Two-dimensional, transition metal dichalcogenides (TMDCs) are a class of layered materials that are attracting significant research mainly due to their potential applications in flexible electronics, energy harvesting/storage, and photonics. TMDCs consist of a transition metal bonded to two semiconductor elements (chalcogenides) and have physical properties that depend on layer thickness. Tuning the properties require adding an organic group (functionalization) that enables control of the layer thickness and thus, the properties. However, previous efforts to functionalize TMDCs lack in creating a reliable, undamaged material. Therefore, scientists are now looking to find improved routes to chemically tune TMDC’s and ultimately incorporate them into devices in the industry.
Researchers at ASU have developed a simplified method to alter the physical and chemical properties of 2-D transition metal dichalcogenides (TMDCs). The process works by modifying 2-D TMDCs through covalent bond chemistry to attach an organic group that enables tuning of the TMDC’s properties. The resulting TMDC is more homogeneous in structure with robust organic adlayers that preserve the electrical properties and structural uniformity. Namely, the method conserves the material’s ability to exhibit photoluminescence which is subsequently tunable, and thus useful in sensing/sensors as well as other general applications. Overall, the method allows tuning of the material’s properties while maintaining a reliable structure that is practical to implement.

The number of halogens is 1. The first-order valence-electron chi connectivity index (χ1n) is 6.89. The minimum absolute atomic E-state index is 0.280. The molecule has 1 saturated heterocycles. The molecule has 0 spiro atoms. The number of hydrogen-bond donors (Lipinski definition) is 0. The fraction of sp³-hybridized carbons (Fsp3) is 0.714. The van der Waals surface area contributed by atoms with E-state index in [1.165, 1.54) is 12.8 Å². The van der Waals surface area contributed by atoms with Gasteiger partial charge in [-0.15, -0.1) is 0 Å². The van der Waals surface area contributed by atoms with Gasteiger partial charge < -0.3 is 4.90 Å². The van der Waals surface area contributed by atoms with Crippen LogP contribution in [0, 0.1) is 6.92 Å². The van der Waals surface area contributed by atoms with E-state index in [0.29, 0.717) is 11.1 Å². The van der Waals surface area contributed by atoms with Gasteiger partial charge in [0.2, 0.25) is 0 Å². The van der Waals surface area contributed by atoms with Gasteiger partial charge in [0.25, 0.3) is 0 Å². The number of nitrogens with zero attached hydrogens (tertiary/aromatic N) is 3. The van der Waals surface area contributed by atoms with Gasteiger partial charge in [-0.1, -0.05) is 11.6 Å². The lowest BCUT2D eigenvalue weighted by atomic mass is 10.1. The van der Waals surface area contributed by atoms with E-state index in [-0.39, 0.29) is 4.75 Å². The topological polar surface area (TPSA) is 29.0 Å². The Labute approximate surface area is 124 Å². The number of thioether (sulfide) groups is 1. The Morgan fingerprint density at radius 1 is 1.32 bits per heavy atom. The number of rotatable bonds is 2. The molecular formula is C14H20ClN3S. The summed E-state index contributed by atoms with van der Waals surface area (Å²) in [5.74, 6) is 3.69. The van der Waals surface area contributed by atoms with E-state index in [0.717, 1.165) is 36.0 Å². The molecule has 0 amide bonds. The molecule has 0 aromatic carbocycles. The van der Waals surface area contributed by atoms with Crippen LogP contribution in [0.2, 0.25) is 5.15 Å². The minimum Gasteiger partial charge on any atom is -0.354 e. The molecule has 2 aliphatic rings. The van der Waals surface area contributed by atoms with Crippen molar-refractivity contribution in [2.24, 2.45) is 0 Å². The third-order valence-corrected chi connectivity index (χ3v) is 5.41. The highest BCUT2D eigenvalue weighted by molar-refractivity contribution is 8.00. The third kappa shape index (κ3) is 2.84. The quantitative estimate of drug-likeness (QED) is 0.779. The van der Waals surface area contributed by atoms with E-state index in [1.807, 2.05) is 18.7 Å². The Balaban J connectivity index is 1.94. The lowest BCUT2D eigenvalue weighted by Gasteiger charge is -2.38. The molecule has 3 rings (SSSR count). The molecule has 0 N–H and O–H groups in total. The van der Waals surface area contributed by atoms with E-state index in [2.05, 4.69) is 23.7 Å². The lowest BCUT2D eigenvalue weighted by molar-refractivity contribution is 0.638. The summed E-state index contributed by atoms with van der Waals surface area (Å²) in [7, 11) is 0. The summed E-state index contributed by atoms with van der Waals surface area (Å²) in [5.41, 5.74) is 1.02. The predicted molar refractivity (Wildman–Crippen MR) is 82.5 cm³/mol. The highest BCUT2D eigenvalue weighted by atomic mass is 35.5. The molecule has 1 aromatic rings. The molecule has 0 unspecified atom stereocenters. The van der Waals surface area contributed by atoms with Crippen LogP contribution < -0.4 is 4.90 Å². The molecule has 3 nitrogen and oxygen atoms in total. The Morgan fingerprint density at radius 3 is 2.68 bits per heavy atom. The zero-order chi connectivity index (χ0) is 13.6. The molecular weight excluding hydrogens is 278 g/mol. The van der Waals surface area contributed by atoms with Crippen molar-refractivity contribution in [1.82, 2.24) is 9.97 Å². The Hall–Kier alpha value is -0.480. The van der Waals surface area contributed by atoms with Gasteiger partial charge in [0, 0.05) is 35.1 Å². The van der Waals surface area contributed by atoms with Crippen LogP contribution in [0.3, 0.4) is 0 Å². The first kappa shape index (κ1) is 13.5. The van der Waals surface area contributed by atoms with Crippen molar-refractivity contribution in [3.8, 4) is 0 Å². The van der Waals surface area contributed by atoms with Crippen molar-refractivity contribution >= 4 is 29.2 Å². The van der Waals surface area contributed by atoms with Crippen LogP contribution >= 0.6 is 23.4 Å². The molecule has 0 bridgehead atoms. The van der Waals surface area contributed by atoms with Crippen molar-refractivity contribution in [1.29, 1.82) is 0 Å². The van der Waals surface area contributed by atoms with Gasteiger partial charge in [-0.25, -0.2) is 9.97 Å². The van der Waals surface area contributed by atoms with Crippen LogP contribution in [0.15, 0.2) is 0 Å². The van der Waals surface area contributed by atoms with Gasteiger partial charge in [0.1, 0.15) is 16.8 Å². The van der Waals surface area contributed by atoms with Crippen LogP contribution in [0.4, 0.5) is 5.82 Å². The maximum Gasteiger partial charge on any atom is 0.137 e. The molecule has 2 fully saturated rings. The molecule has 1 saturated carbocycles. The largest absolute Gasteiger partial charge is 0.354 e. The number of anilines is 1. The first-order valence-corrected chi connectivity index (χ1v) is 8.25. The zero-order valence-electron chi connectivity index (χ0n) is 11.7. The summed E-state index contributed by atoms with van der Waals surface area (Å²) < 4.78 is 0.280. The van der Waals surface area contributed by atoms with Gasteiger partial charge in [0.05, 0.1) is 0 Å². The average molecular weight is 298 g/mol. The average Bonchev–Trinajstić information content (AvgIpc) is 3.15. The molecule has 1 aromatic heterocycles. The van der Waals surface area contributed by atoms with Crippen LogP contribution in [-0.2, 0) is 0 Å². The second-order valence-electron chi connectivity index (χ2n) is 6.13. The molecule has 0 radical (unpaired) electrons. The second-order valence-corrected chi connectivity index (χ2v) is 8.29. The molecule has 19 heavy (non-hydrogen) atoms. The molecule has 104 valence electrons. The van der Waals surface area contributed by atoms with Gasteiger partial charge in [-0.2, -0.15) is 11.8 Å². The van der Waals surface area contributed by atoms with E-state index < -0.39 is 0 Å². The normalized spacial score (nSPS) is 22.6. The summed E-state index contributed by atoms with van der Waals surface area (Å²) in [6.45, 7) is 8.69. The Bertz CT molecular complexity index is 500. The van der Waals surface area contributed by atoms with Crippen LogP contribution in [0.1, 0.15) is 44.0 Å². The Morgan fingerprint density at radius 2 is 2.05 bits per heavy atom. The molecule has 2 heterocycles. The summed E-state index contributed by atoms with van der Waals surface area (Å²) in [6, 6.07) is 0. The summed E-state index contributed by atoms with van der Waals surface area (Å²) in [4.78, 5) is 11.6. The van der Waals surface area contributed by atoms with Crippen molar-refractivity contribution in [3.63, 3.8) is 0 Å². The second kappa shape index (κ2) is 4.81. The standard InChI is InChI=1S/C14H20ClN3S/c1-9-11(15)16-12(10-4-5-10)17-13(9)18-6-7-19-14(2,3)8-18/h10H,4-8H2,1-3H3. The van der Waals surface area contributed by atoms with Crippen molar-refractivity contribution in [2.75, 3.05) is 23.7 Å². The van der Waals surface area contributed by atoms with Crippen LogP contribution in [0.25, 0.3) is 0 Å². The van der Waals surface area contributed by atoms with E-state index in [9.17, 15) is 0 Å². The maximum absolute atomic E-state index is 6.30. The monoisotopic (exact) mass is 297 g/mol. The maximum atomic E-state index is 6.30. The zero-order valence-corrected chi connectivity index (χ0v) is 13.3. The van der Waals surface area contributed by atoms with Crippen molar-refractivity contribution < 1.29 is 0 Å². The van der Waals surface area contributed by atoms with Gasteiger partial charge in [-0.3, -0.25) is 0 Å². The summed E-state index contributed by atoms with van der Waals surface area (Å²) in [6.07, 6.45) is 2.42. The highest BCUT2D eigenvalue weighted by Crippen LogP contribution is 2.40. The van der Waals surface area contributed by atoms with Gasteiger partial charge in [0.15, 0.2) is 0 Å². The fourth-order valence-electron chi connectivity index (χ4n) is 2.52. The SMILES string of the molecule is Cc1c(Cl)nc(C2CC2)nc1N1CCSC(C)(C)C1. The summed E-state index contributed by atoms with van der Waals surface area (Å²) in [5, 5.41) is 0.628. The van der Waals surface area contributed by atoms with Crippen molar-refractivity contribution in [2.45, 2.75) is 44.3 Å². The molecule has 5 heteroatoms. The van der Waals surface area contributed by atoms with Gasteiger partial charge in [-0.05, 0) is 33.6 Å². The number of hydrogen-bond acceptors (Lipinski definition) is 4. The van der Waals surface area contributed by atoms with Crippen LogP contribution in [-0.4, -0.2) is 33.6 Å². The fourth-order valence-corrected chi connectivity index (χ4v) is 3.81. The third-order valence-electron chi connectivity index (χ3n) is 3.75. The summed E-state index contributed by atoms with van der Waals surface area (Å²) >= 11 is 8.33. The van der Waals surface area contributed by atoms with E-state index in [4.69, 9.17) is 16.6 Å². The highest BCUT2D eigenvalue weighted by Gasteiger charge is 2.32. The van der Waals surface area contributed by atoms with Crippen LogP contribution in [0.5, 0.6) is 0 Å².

- Flexible electronics
- Energy harvesting and storage
Benefits and Advantages
- Customization and Tunability – the finalized TMDC structures enable tuning of different chemical properties by containing organic functional groups and permitting further bonding of other molecules/materials
- Robust and Reliable Structure – the method produces a material with uniform layering that results in a stable configuration without damaging the material
- Simpler Process – the novel method for functionalizing works without relying on invasive means such as transforming the semiconductor to a metallic form, non-covalent functionalization, or ion bombardment/oxidation
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